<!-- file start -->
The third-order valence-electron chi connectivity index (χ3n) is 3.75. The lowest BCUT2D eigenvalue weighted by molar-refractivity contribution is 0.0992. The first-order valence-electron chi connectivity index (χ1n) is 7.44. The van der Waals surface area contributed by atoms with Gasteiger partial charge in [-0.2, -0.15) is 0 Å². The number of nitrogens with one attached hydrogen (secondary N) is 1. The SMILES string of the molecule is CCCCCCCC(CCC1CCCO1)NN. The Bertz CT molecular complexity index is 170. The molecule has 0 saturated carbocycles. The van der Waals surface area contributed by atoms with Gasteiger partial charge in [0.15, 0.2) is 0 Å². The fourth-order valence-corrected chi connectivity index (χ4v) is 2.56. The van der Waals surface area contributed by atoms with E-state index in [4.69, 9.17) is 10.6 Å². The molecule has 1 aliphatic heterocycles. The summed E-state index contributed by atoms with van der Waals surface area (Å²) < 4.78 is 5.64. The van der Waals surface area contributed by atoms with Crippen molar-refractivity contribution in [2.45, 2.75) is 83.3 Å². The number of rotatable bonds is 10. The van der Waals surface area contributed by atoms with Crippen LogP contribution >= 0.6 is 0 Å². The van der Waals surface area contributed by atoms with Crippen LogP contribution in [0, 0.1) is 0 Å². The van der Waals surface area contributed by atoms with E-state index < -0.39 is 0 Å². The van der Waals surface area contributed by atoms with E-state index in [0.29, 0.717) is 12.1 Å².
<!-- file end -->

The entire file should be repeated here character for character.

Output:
The third-order valence-electron chi connectivity index (χ3n) is 3.75. The lowest BCUT2D eigenvalue weighted by molar-refractivity contribution is 0.0992. The first-order valence-electron chi connectivity index (χ1n) is 7.44. The van der Waals surface area contributed by atoms with Gasteiger partial charge in [-0.2, -0.15) is 0 Å². The number of nitrogens with one attached hydrogen (secondary N) is 1. The SMILES string of the molecule is CCCCCCCC(CCC1CCCO1)NN. The Bertz CT molecular complexity index is 170. The molecule has 0 saturated carbocycles. The van der Waals surface area contributed by atoms with Gasteiger partial charge in [0.15, 0.2) is 0 Å². The fourth-order valence-corrected chi connectivity index (χ4v) is 2.56. The van der Waals surface area contributed by atoms with E-state index in [4.69, 9.17) is 10.6 Å². The molecule has 1 aliphatic heterocycles. The summed E-state index contributed by atoms with van der Waals surface area (Å²) < 4.78 is 5.64. The van der Waals surface area contributed by atoms with Crippen molar-refractivity contribution in [2.45, 2.75) is 83.3 Å². The number of rotatable bonds is 10. The van der Waals surface area contributed by atoms with Crippen LogP contribution >= 0.6 is 0 Å². The van der Waals surface area contributed by atoms with Crippen LogP contribution in [0, 0.1) is 0 Å². The van der Waals surface area contributed by atoms with E-state index < -0.39 is 0 Å². The van der Waals surface area contributed by atoms with E-state index in [0.29, 0.717) is 12.1 Å².